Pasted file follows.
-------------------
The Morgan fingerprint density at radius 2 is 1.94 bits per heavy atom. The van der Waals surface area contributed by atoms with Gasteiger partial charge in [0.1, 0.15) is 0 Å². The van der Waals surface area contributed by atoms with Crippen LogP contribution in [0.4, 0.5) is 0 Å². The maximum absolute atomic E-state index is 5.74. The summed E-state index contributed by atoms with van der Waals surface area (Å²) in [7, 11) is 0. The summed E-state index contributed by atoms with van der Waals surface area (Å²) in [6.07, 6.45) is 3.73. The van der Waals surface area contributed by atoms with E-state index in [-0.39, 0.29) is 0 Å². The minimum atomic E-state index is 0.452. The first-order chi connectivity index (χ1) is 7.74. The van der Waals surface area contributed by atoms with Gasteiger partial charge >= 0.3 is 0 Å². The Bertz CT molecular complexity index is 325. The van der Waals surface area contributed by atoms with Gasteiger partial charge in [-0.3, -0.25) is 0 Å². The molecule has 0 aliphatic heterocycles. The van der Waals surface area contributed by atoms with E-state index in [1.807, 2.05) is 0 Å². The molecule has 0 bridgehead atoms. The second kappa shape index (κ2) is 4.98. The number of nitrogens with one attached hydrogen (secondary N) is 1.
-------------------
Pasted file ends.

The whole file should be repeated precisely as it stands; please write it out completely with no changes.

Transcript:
The Morgan fingerprint density at radius 2 is 1.94 bits per heavy atom. The van der Waals surface area contributed by atoms with Gasteiger partial charge in [0.1, 0.15) is 0 Å². The van der Waals surface area contributed by atoms with Crippen LogP contribution in [0.4, 0.5) is 0 Å². The maximum absolute atomic E-state index is 5.74. The summed E-state index contributed by atoms with van der Waals surface area (Å²) in [7, 11) is 0. The summed E-state index contributed by atoms with van der Waals surface area (Å²) in [6.07, 6.45) is 3.73. The van der Waals surface area contributed by atoms with E-state index in [-0.39, 0.29) is 0 Å². The minimum atomic E-state index is 0.452. The first-order chi connectivity index (χ1) is 7.74. The van der Waals surface area contributed by atoms with Gasteiger partial charge >= 0.3 is 0 Å². The Bertz CT molecular complexity index is 325. The van der Waals surface area contributed by atoms with Gasteiger partial charge in [-0.3, -0.25) is 0 Å². The molecule has 0 aliphatic heterocycles. The van der Waals surface area contributed by atoms with E-state index in [1.807, 2.05) is 0 Å². The molecule has 0 bridgehead atoms. The second kappa shape index (κ2) is 4.98. The number of nitrogens with one attached hydrogen (secondary N) is 1.